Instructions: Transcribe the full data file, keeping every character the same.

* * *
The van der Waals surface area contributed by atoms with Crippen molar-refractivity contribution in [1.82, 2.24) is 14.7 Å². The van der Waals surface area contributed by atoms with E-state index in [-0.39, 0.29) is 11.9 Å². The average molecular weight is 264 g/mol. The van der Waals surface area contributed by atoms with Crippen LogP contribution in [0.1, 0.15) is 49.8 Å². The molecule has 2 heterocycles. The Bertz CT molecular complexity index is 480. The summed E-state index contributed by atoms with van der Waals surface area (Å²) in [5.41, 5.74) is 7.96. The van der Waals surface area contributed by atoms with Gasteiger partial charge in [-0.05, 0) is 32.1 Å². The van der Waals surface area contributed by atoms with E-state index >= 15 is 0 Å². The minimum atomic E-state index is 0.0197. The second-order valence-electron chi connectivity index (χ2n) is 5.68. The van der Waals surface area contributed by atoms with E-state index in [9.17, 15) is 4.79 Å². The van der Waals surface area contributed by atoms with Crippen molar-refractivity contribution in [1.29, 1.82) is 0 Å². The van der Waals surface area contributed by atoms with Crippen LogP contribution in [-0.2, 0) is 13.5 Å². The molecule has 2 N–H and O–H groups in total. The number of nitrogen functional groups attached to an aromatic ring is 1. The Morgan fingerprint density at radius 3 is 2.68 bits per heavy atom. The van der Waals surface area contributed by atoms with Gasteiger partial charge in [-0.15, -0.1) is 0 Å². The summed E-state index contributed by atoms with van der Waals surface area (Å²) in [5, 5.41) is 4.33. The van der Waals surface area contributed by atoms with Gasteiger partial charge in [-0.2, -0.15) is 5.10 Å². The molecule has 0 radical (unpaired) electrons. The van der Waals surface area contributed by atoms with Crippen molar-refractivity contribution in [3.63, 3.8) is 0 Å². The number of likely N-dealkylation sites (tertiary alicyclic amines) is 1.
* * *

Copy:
The van der Waals surface area contributed by atoms with Crippen molar-refractivity contribution in [1.82, 2.24) is 14.7 Å². The van der Waals surface area contributed by atoms with E-state index in [-0.39, 0.29) is 11.9 Å². The average molecular weight is 264 g/mol. The van der Waals surface area contributed by atoms with Crippen LogP contribution in [0.1, 0.15) is 49.8 Å². The molecule has 2 heterocycles. The Bertz CT molecular complexity index is 480. The summed E-state index contributed by atoms with van der Waals surface area (Å²) in [5.41, 5.74) is 7.96. The van der Waals surface area contributed by atoms with Gasteiger partial charge in [-0.05, 0) is 32.1 Å². The van der Waals surface area contributed by atoms with E-state index >= 15 is 0 Å². The minimum atomic E-state index is 0.0197. The second-order valence-electron chi connectivity index (χ2n) is 5.68. The van der Waals surface area contributed by atoms with E-state index in [9.17, 15) is 4.79 Å². The van der Waals surface area contributed by atoms with Crippen molar-refractivity contribution in [1.29, 1.82) is 0 Å². The van der Waals surface area contributed by atoms with Crippen LogP contribution in [-0.2, 0) is 13.5 Å². The molecule has 2 N–H and O–H groups in total. The number of nitrogen functional groups attached to an aromatic ring is 1. The Morgan fingerprint density at radius 3 is 2.68 bits per heavy atom. The van der Waals surface area contributed by atoms with Gasteiger partial charge in [-0.15, -0.1) is 0 Å². The summed E-state index contributed by atoms with van der Waals surface area (Å²) in [5, 5.41) is 4.33. The van der Waals surface area contributed by atoms with Gasteiger partial charge in [-0.2, -0.15) is 5.10 Å². The molecule has 0 radical (unpaired) electrons. The van der Waals surface area contributed by atoms with Crippen molar-refractivity contribution in [3.63, 3.8) is 0 Å². The number of likely N-dealkylation sites (tertiary alicyclic amines) is 1.